Hope Star from Hope, Arkansas on November 19, 1938 · Page 4
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Hope Star from Hope, Arkansas · Page 4

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Saturday, November 19, 1938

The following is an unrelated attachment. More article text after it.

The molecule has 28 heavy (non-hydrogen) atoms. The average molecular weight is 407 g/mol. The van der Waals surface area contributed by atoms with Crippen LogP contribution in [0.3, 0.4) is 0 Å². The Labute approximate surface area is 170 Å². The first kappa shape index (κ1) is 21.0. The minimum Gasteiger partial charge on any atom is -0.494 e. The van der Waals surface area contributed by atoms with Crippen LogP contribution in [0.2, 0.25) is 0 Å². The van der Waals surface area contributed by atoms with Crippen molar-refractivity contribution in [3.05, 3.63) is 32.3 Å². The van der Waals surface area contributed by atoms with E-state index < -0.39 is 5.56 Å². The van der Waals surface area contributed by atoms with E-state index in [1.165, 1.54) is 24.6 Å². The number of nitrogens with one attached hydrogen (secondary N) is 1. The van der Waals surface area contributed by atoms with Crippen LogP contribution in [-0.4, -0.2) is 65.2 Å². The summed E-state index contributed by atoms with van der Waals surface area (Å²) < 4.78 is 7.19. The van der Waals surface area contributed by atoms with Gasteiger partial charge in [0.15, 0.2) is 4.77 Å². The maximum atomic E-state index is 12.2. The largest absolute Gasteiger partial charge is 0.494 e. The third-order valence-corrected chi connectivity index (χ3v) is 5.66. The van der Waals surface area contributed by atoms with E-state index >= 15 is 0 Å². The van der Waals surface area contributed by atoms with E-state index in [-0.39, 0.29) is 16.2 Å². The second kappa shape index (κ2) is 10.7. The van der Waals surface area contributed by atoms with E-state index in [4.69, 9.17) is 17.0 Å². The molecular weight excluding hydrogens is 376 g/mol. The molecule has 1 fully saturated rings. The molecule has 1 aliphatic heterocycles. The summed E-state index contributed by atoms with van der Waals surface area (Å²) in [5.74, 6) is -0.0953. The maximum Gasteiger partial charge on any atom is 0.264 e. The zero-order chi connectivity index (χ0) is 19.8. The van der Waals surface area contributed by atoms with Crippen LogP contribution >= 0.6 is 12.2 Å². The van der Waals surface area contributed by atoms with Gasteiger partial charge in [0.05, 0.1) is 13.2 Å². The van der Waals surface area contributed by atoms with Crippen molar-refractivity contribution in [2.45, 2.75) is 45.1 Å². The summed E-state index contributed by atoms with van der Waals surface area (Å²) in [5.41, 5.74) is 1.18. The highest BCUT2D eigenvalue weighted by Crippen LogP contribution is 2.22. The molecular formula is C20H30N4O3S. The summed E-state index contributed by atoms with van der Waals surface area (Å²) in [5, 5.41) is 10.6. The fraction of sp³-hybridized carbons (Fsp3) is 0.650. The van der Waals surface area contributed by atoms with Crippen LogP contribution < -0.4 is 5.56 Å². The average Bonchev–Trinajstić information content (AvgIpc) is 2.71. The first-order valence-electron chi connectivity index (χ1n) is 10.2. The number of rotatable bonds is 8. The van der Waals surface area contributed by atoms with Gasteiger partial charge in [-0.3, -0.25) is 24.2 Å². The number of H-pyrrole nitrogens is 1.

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\ } PAQB FOUII HOflB STXK, HOPK, ARKANSAS * , Saturday, November 19, 1038 Ouachita Defeats Reddics, 19 to 6 Percy Ramsey Scores Lone Touchdown for Henderson Sqtiad ARkADELFHlA, Ark.— (/F) —The Ouachita College Tigers ruined Henderson State Teachers College homecoming Friday with a 19 to 6 victory over the Reddies in the 'first meeting of the two schools in three years. Six thousand persons saw the tilt, marked by fumbles and numerous hard breaks for both teams. Athletic ties, between the schools were severed three years ago because of an eligibility ruling againt Ouachita by the North Central Association of Colleges. The Tigers wasted no time in scoring. After plowing into the Beddie territory on power plays, Fullback Leo Westbrook broke through the line and . weaved his way from the 28 yard stripe for a tally. The second Tiger marker came in the samte period after Ouachita had driven 70 yards to the Reddie nine. A lateral from Reed to Westbrook registered the touchdown and Reed con. verted from placement. The Reddies rallied in the second period after interceptions had malted their aerial attack. They pushed to the 12 on power plays by Tollett and Feeley and Buddy Parker tossed to Ramsey in the end zone for the tuoch- down. Lsite in the third period, the Tigers opened a sustained drive that carried them from midfield to the Reddie eight from where Reed heaved a short pass to Myrick for the final score. Henderson — — Ouachita Bunce ..._.._ ............. _________________ .... Myrick Left End Kissel ___________________________ Matlock Left Tackle Banks ______ — ........ ___________ .. _____ Chinn Left Guard Caplinger -------------------------- Kincannon Center Tatom' ------------------------------- Langston Right Guard Patternson ____________________ M. J. Paine Right Tackle Kennedy ______ ........ ________________ Berry Right End Sturgis ------------ ......... ---------- Nelson Quarterback Varnado _______________ .................... _____ Reed Left Half Turner ______ ............ ______ ........... T. Mann Right Half James _________________________ Westbrook Fullback Score by periods: Henderson ._— _______________ 060 Ouachita ___ ................ _... 13 0 6 Ouachita scoring touchdowns — Westbrook 2; Myrick 1; extra point from place kick by Reed. Henderson scoring touchdown— Ramsey, (sub for Bunce). - Officials: Refree, Bell, Vanderbilt. Umpire, Dunaway, Hendrix. Head linesman, Curlin, Vanderbilt. Field judge, Campbell, Wake Forest 0-6 0—19 'Gee! I Must Be Getting Glamor or Something!' Snorts fiSorts Has Own System MINNEAPOLIS—Such things as how a halfback sets his feet, the thickness of the fullback's legs, and the way a tailback holds his hands may be just so many eccentricities to the rest of the Minnesota team, but to Dan Elmer, G-opher center, they are keys to successful passing of the ball. "When I'm over the ball;" Elmer explains, "all I see are four pairs of legs and hands. This means that I have to spot the first ball-handler by identifying quirks. "When Harold Van Every and George Franck are halfbacks, I can tell who's who by the slimness of Frank's legs. I can tell Wilbur Moore because he has one ankle taped higher than everyone else. "A center has time for only one quick size-up from his upside down position. He does not even have time to watch the ball after it leaves his hands. I£ he does, an opposing line- jnan will tramp all over him." Patmos Wins Over Springffill, 26-16 Pirates Hang Up Second Victory Before Big Crowd PATMOS,, Ark.—Before a capacity crowd of loyal fans the Patmos Pirates defeated the Spring Hill quintet Wednesday night by the score of 26-16. It was the second win of the season for the Pirates nnd the first 5 in county Icflguc play i •• O. Reeves flashy forward for the Pirates wns high for 9 points. T. Simmons came charging In from the guard post for 6 points. The entire first half the Pirates were completely checkmated by the Spring Hill five, but came back strong in the second half to take a decisive lead. In a preliminary the Pntmos Junior Pirates took a game from the Spring Hill Juniors by the score of 20 to 11. Camp was high for Patmos with 7 points. The Patmos girls playing their first game of the season lost n close game to the Spring Hill sextet 10-8. In this game Hamilton scored all but 2 of the Patmos scores. Mayor Is Ordered to Increase Salary BUFFALO, N. Y. - UP) - Whether <Iayor Thomas L. Holling likes it or lot, he may have to take his full salary >l $12,000 this fiscal year instead of 9,600. Last year the Buffalo mayor slashed lis own salary voluntarily to $9,600 rom $12,000. This fall an auditing irm, revising city employes' salaries, (.•commended widespread decreases nd concluded by declaring the may- r's salary should be i'mmcdiately rc- torcd to $12,000. » SERIAL STORY J.OVERS AWEIGH BY BETTY WALLACE COPYRIGHT, <•$• NBA B6NVIC*. IMC. Television "Covers" Fire Miles Away "Spot" coverage of a news event by television accidentally occurred when a mobile television unit focussed their lens on a fire at. •Ward's Island, New York. This picture was thrown on an indoor screen four miles away. Paul Harrison in Hollywood Donald Crisp, Actor and Banker, to Retire After 32 Years of It HOLLYWOOD—Probably no other actor in or out of movies is as wealthy as Donald Crisp, and certainly none other is as financially important. Far from delegating his affairs to business managers and bankers, Crisp is a bank er himself. On the board of the Bank of American, he passes on loans made to motion picture studios. And there is a great deal of such finascing; one example was the advance of ?1,500,000 to Walt Disney for the completion Hold Everything! *'J hope you Ijad a good lime last night— I'm sicker than * a dog today!" of "Snow White." This may be a cross way between a story about an actor, but Crisp doesn't expect to be an actor after his current Wanrer Brother contract expires next spring. He entered movies in 1907, and 32 years is an unprecedented time for anybody to stay al the top of the heap. He still commands a neat $2500 a week, and after his present chore as a judge in the Cagney western, "The Oklahoma Kid," he goes into the fourth biggest role in "Jua- rex," a super dooper. Hc'LL, Leave the Screen For the Sea When Crisp leaves the screen there still will be several activities which he can't abondon. His business ni- terests include a great amount of rea gold mine in Northern California Mostly what he wants to do is a lo of traveling on his yacht. It's a motor- sailer, really-a revolutionary ,, stainless steel hulled, 96-foot, twin Diese craft with a cruising speed of 32 knots That's faster than the Normandie or the Queen Mary. It's so fast, indeec that the boat has been a blockade runner carrying ammunition to Loyalis Spain. She cost about 5300,000 when bull by the British aviation magnate, bu Crisp will pay 5175,000 when she is delivered here in a few months. He has sold his yachts White Wing, 112-footer, and the slightly smallei Zema, and now has only a comparatively modest motor cruiser for fishing The new craft will be called "Younj April," a name with a sort of defiani verna! symbolism of which Crisp is especially fond. "I'll have everything on that bout that I've always wanted,' he said. "I'll do exactly what I've always wanted to do. And I'll have it for the rest of my life." Try Gjeen Apples on Him, Olivia The spring-like spirit is by no means foreign to the nature of Donald Crisp Ihis afternoon he may be a stern in- quistor into the affairs of great studioi and the object of executives' deference. And this evening he may be hosting an odd assortment of current stars obscure veteran* und visiting celebrities He brought along Oliva de Havillam for my luncheon interview and spen the time trading outrageous insults with her and ribbing her about her Brent. He calls her a hag. She ad- mits he has certain small boy charm but declares that hs intellect is equally Juvenile. All this in fun, of course. Crip's wife of 14 years is Jane Murfin, one of Hollywood's top scenarists and former actress and stage playwrite (With Jane Cowl she wrote hits such as "Lilac Time" and "Smilin" Through Miss Murfin doesn't wholly share her husband's liking for long cruises in small craft; she prefers big liners. She likes city life, which he avoids. Crisp says his idea of the way to really to enjoy a play is to get the script and curl up somewhere and readit. The actor is neither an amateur nor a social yachtman, and never in his life has he been in Avalon harbor at nearby Catalina Island, where most Hollywoods-men sail. His last cruise covered 18,000 miles around South America A Jaloppy Herder At Heart The couple live in a big, old house above Hollywood, and Crisp drives a light car. He had a 16-cylinder limousine but found it so cumbersome that one day, in disgust he traded it, even, to^a garage man for his present second-han'd jaloppy. singer and a opera company manager ni his youth, Crisp acted and directed. He played the role of General Grant in "The Birth of a Nation" and directed most of the battle scenes. For ears after that he was a director and executive, but returned to acting for relaxation because studio organizations were becoming too complex, are trying to persuade him to direct again, buthe'cl only consider a story that he especially likes and with a budget maybe a million and a half. He wants to quit and have fun, or at leas' to see whether retirment can be fun Crisp tried it once and soon carm back. "I got lonely,' 'he said. • * m Bermuda onions are not the exclus ive product of Bermuda. They ar grown abundantly in Florida an Texas. In 1923, the first law in 123 years vas passed by the Irish Parliament. So They Say] He seeks to create a stadium for po- itical football out of a courtroom.— Representative John J. O'Connor, New York, replying to a legal brief which skcd he be denied the right to use the vord Democrat on his campaign lit- rature. People started firing guns, drink- ng poison, throwing themselves from vindows and dashing madly to insane isylums.—Resto Del Carlino, a news- laper of Gologna, Italy, reporting the ffect of th& Martians landing in New 'ersey. Prison is as good as any other place. —Leo Schildmer, sentenced by a Derail judge to '5 years in prison for reaking into a restaurant. It is like living at the bottom of a veil to try and keep yourself ac- suainted with ,the news of the day in country that has a controlled press. —Hugh Baillie, president o f the United Press Associations, after a two month's trip through Middle Europe. OAST OP Jtmv A I, C O T T — ttnnghtrr. She fnrnl n choice between two nn*y nnltorn, U W t O It T CAMIMIT3M,— nml>l- ilnnit llcntpnnnt, lie fnctd n choice between hid wife nnd duty. JACK IIAM.nY— (l T lmr anllor. «*'""<'" tout of n pntlrnt love. M AUVI3I, t| ,V S T I IV n S— nnvy \v(lt. She raced ihe tent of bclngt M Rooa nnllor, * * * Ymtentnyi Jndr cnn nevi-f anlti» fnrRPt DwlRhtt memory of hhii torture* her. For the nmt time In her life «hc hiite* the dciunndn of nnvy life. CHAPTER XII TTJDY ALCOTT didn't want to J 0o to Dwight Campbell's wedding. She shrank from the thought of It equally os much as she had shrunk from the very Idea of acting as bridesmaid. But not to appear would be to confirm, undeniably and forever, that what people were saying about her was true. The bridge party, that afternoon, had been bad enough. Maybe the others had tried to be kind. They had succeeded only in emphasizing the fact that they were thinking of her as the girl Dwight had jilted. She had lived through the bridge party. Even smiled and laughed and thanked her hostess for a good time. She had lived through the tea that Mrs. Lane, as the wife of Dwight's skipper, could not avoid giving. But every time she remembered those tortured minutes in Mrs. Lane's living room, she clenched her hands. She and Jack Hanley came in late. Purposely. Judy wanted the roorr filled with people, with talk and taughtcr, so that no one would notice her especially. But as it happened, Mrs. Lane was pouring tea when they arrived, and Marvel was sitting in a wing chair, Dwight bending over her solicitously. Mrs. Lane had evidently called some remark to Marvel acrocs the small space between the table -and the chair where Marvel sat, because there was a lull in the room — one of those waiting hushes. And as Dwight smiled down at his fiancee, Jack Hanley and Judy camo into the room. * * * balanced her teacup and said coolly, "How are you, Miss Alcott?" She nodded to Jack, who was leading Judy toward their hostess. Then Marvel said, "I really don't know where we'll live, Mrs. Lane. Is it usual to take one of these little houses?" So Mrs. Lane had asked Marvel house made it so real, so final! Dwight took Judy's hand and pressed it warmly. "Haven't seen you for n long lime, Judy. How have you been?" "Just fine," she said crisply, turning to Jack. But it had been agony, after that, to sec him smiling at Marvel. Whispering to her. Once he took her arm and brought her to Captain Lane's side, and tho very expression on his face seemed to shotU aloud, "Isn't she wonderful, sir?" "We must get out of here as soon as we decently can," said Judy hurriedly. Jack answered slowly, "We've just come." He gave her a sandwich. "That's one of those thin nutbreads you always liked. What's your hurry?" "I'm not in a hurry," she said. "Stand here and take it. Chin up!" he replied. Ho knew what her hurry was, all right. And he knew, too, that she mustn't be routed; she mustn't turn tall and run. where they would live. That ordinary question shouldn't have the power to hurt. But it had. The skipper's wife had known it would hurt Judy. Dwight and Marvel—together. Married. A Nothing had changed since then. She must brazen this out, and the wedding, too. * * » /~\N the morning of the day they ^ were to be married, Judy rose early nnd went to the window. Dwight's wedding day. The sky was deeply blue, already the sun was warming the dew from the grass on the lawn. "I hope he'll be happy!" she said fiercely. "Even if—even if she's the one!" Judy looked at the dress hanging on the velvet hnnger. It wns lovely, splashingly colorful print, not too formal for n noon wedding, and yet special enough so that no one might feel Judy hadn't cared what she wore to Dwight's wedding. She and Diane had ransacked the town for it. Diane had said practically, "You'll be able to wear it all through the summer —it's a gorgeous thing. Teas— Sunday afternoons—" Her narrow patent leather pumps, her pretty new gloves, that were exactly the golden-rust of one of the jungle flowers splashed across the dress. A wide, flat sailor in nnlural straw completed the costume. Her father was in full-dress un'- form, as the ushers nnd bridegroom and other officers would be, too. Driving to the church, she nvoided hot mother's wise eyes. She said, "You look lovely, Mother." Mrs. Alcott wore a pale cream and lavender print. Entering the church, murmuring, "Friends of the groom," Judy caught sight o£ Diane nnd Bill. Diane wns stunning in a scarlet polka dot, the skirt of which repeated the pattern in purple. They had bought their dresses at the snme time. Bill, with his Viking blondness, looked very handsome. And then Jack was nt her side. Judy's breath caught in her throat. He sat between her nnd her mother. He, too, wns very good- looking in the dress uniform, his epaulets cmphasizihg the breadth of his shoulders. * * * TT was a polite, handsome nssem- binge. Smart hats, pretty women. On the other side of the church, Judy snw the "friends of the bride." They were stunningly dressed. The men in civilian clothes were not the same type as the navnl officers, but they looked bland and accustomed to ease. Lilies were banked at the altar. There were tall ferns, tho scent of flowers. Judy closed her gloved hand tightly on her bag. She must stop thinking. She must get through this somehow without giving in to the wild desire to screnm. The orgnn's sonorous pealing began. .Tnck whispered, "They're doing it up brown!" and Judy gave him a tiny, grateful smile. It was then, while-the organ played, thnt Judy s;iw the mon again. The one who had lunched with Marvel. That smooth, dnrlc head; the self-possessed, assured air. The long, thin face—the lips Hint were set in an almost mocking expression. She had never forgotten him. The man who was so perfectly the sort Marvel would know. There was no doubt about it—it wns he. "But of course," Judy snid to herself, "He'd be nt her if he's n friend of hers." wedding Yet that had beon more than n friendly lunch. She remembered ngain tho wny the man's hands lind reached for Marvel's. There wns n stir in the church, nnd people turned their heads. The bride. The bride coming down the nisle, on the arm of her un^c. Jack snid involuntarily, "By God, she looks Rood!" She did, Judy admitted. Her dross wns of exquisite white tulle. It billowed about her like soft, lacy clouds. The shining, burning red of her hnir was veiled by n simple length of tulle, crowned by a tiny wreath of orange blossoms. There wns color only in her hnir, nnd in the flaunting, amazing fact that in- slcad of tho traditional white bouquet, Marvel wns carrying deep red roses. Rich, heart's blood red. Judy watched her walk slowly down the nisle. Dwight, his love shining in his pyc-s, wns wniting for her. Judy foil a sob gathering in her throat. Her fingers went to her lips, but before she could stifle it, Jack had heard her moan, "I can't stand it! I 'can't, I can't!" (To Be Continued) By Olive Roberts Barton Youth Can't Ever Take Kindly to Its Years "How long will it be before a fellow can get married?" wondered Bill half to himself and half aloud. Bills father was reading the paper, but he heard that. Mother was in the kitchen washing dishes and the two had the room to themselves. The radio turned low was humming a tune that got you, so felt Bill. Mr. Wright knew all about Bess. Bill couldn't half study any more. Bill was eighteen and Bess sixteen. He said casually, pretending to catch an item on the stock page, "Oh, when he can afford to keep her, I suppose." "But how the he—heck can a fellow keep a wife when he has to go to some- fool school all the time? Arid how can he get work anyway? It's going to be a hundred years before I'm able to do any better than that Peter. You got 'nVarried when you were twenty and mother was eighteen. But even that's too young." "Well, I'll tell you, Bill. Our folks had a farm. I made thirty dollars a month in town clerking in a store and we lived at home. One or two more in a large family didn't make and difference. Besides your mother was strong and helped with the younger children. She worked hard and did half tho house work when Grandma began to feel her years. We got along." "Didn't Uncle Matt get married when he was just nineteen? He got a job with the Company and made enough to live on. They lived in two rooms over the butcher shop." "Thinking of getting 'nVarried, Bill?" "You bet I am, and how. But if Bess and I thought of marrying next year, the S. P. C. C. would bo after us. He—heck. You gottn go to school now till you're on crutches. I certainly think it's putrid. College. Heck, I don't want to go to college. I want to work with my hands and the little brain I have. I want to get married when I'm nineteen. I'm not wuitin' till I 'deserve a wife.' I think a man deserves a wife when hcs willing to work fifteen hours a day and half die for her. College, humph. It's all talk. I'm fed up." His father thought, "He will be telling his children some clay about an old flame of his called Bess. And how he meant to marry her or jump in the river, when he was eighteen.' But he said, "It is too bad the way times are, son. And Bess is not very strong. She is as thin as n broom 1 straw. Doctors cost money. And a week's wash would kill her." Bill continued to rumble and reason. His father resumed his reading. It all seemed like a comedy in one aet to Ihe older man. But Bill wanted to work. He was tired of school and more school. He was at an age when natured begged to he heeded and not put off loo long. Restlessness and rebellion in young people is sometimes duo to this feeling of hopelessness and frustration.* "THE ROBARY" by Ethelbert Nevin Robert Cameron Rogers BIRTH OF A SONG From ASCAP Files By Joseph R. Flfesler and Paul Carrurli CTHELBERT WOODBRIDCE NEVIN was ^ born to the music of the Cods on Movember 25th, 1862, in the family home It Vinacre. Pa., in the shadow of the hills of Pittsburgh, -,' The first grand piano in the west belonged to his mother, and Nevin learned to play on this instrument. When he composed "Narcissus" the maids were drawn from the scullery by the beauty of his performance. He was married to Miss Anne Paul on January 5th, 1888. Shortly afterwards the young couple moved to Quincy, Mass. It was here that Nevin received, from a friend in California, a copy of the lyrics of "The Rosary. Enthusiastic and inspired the young composer set to work immediately to write' music to suit the mood of the poem. After wrestling with the muse all night the song was born. Nevin was giving a series of concerts at which Francis Wilson sang, and he urged his new song on Wilson. Nevin's brother-in- law wagered he would not have the orchestration, completed in Jim« for th» But the brother-in-law lost. The orchestration arrived on time and Wilson scored with his new song. "The Rosary" was first highly appreciated, however, in Boston. Only four years later, the brilliant young composer was called back by the Cods to join Schubert, Mendelssohn, Mozart, Chopin and other great composers who had been cut off in their early years. Business cnn get too good. The biggest boom in shipping recently injured a German ship near Oakland, Calif. Luise Rainer decided not to divorce Clifford OdeUs after a ride on u roller coaster. The ups and downs of the coaster make hanging on a Cliff an easy task. t Rcsdcnts of Seattle are warned not to .shoot at what may appear to be invading airplanes toward the latter part of March. That will be a stork and an expectant grandimiter winging their way to an appointment at tho home of a publisher. Mrs. Nevm, seeking to protect her hus. bands works against piracy, joined-in the struggle to effect a proper copyright law.' ihe is today an honored member of the of Composers ' Aythw <